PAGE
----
Fighter pilot relives war heroics

THE memories came flooding back for William Overstreet as he visited the Suffolk airfield where he was stationed in the Second World War.

Richard Smith

THE memories came flooding back for William Overstreet as he visited the Suffolk airfield where he was stationed in the Second World War.

It is more than 60 years since the American pilot was based at Leiston Airfield and this week he was back for the first time for a special visit. Today, the Cakes and Ale caravan park is situated on some of the site and much of the rest of the land has been returned to farmland.

But part of the main runway still exists, there is a memorial dedicated to the 82 men who gave their lives while flying out of Leiston, and there is a memorial hut featuring an exhibition about the 357th Fighter Group, part of the Eighth Air Force.

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There is also a 1/3 scale model of a North American P-51, a tribute to the men and women of the 362nd Fighter Squadron and the 357th Fighter Group who were known as the Yoxford Boys and used Leiston Airfield from January 1944 to July 1945.

Capt Overstreet, 87, stood side by side at the model plane with Col Bud Anderson, 86, who also travelled over from the States for the visit, as he recalled how he had commanded nearly 50 missions, taking part in escorting the big raids to Berlin, Frankfurt and Leipzig.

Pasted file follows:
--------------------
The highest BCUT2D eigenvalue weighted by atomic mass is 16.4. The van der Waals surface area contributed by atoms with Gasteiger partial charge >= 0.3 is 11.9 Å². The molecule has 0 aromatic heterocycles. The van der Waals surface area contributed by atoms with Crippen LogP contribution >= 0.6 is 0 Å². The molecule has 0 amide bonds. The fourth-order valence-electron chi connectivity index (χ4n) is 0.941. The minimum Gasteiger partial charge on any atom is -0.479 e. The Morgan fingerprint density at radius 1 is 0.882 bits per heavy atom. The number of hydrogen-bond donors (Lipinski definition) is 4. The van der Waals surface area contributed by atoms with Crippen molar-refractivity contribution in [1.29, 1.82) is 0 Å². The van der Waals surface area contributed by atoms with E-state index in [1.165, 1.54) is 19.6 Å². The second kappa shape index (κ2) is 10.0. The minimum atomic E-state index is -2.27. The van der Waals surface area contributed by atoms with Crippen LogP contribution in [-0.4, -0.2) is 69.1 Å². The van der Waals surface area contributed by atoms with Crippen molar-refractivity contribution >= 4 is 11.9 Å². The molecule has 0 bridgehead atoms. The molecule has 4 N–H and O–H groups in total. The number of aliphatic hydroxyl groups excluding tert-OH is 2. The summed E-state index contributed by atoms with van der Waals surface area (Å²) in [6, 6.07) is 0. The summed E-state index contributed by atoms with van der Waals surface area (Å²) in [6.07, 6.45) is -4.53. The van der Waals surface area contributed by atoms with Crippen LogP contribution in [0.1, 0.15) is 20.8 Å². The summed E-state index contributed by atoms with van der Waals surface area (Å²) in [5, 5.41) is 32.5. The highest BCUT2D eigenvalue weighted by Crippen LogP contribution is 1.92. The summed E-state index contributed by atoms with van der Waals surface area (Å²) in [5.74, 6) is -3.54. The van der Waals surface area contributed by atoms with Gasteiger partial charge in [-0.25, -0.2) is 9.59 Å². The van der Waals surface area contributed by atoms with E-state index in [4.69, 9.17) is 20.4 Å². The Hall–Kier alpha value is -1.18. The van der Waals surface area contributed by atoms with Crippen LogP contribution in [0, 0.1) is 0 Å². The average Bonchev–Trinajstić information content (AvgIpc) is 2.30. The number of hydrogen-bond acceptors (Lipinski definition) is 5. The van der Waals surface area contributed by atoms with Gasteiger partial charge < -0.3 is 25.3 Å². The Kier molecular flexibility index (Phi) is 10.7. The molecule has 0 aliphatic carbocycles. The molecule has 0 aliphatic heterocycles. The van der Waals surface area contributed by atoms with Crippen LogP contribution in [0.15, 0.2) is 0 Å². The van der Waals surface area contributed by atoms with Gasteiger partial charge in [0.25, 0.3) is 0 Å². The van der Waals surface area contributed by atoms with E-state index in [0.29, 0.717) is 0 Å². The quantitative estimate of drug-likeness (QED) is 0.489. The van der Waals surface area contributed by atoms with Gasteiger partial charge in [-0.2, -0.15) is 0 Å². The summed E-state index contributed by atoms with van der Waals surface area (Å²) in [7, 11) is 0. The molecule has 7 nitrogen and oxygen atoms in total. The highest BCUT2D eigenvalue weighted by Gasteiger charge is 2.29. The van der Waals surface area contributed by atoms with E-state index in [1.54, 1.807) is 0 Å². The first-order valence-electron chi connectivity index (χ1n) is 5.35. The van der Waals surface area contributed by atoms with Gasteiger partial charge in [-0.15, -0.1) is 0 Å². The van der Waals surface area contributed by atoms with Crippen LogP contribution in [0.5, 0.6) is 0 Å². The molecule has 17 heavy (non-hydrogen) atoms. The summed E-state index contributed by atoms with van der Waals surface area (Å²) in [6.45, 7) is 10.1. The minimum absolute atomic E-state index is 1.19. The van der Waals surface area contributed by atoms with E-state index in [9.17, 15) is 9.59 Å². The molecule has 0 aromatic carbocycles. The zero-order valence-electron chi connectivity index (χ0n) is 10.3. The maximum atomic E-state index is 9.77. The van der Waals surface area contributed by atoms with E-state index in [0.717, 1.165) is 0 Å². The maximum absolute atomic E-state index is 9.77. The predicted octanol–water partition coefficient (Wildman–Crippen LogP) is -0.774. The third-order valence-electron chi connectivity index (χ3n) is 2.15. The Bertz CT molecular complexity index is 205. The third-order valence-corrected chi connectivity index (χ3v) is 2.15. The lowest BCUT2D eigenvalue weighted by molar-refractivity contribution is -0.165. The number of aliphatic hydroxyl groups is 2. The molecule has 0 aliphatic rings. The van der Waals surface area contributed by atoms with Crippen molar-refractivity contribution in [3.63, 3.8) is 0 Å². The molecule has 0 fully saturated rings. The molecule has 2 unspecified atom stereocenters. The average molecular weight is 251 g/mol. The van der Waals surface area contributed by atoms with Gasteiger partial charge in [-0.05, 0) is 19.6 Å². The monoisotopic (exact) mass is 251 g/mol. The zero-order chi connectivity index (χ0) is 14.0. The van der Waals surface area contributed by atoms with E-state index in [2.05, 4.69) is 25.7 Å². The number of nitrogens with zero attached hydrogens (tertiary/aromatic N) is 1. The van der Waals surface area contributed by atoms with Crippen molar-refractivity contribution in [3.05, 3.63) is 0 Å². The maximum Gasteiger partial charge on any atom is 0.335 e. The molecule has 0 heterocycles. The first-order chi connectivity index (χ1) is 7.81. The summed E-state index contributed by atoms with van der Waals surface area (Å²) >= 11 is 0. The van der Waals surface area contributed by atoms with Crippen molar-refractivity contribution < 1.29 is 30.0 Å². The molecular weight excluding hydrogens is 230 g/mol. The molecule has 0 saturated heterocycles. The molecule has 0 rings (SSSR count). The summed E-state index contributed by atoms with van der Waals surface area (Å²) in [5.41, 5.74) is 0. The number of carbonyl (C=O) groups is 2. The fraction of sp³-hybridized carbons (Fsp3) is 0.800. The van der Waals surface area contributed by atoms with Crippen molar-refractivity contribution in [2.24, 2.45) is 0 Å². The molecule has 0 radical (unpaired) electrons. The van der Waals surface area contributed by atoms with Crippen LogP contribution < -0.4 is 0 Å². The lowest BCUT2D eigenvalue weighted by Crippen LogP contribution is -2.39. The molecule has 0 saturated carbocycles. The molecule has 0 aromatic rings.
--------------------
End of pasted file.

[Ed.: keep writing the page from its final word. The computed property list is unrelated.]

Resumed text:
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On one occasion his plane was crippled and he was brought down in Germany where he was held captive for two days before he knocked out two soldiers, took their vehicle and escaped to freedom.

The American-born pilot famously pursued an Me109 through Paris, finally shooting the plane down after chasing it under the Eiffel Tower. Capt Overstreet ended the war with five air victories but he said he was luckier than some of his colleagues and one night two of the crew in his four-bunk room never returned.

Capt Overstreet said: “It is great to be back after all these years and see what has been done to the airfield.”

He has kept in contact with Col Anderson, who had two tours at Leiston and was regarded as one of the most natural and instinctive fighter pilots of the war with 16 confirmed air victories to his name.

Col Anderson has returned to Leiston on several occasions and he remains fascinated that the parking area where he put his plane still exists.

“It was an exciting time being here and then in our free time we drank whisky and chased girls. I was only 22 and I was a fighter leader, leading four aircraft and sometimes the squadron. I think it is great that these guys are keeping the place alive,” he said.

The trip was organised by Aces High, and the Eighth Air Force Historical Society. The Society's president, Mark Copeland, presented a picture by Robert Taylor to Peter Saunders, a founder member of the Friends of Leiston Airfield Association.

The Friends was formed in 1995 after a group of people with holiday caravans on the Cakes and Ale park became worried that a small memorial erected on a hardstand in an area hidden from view from the public, had become neglected and rubbish strewn.

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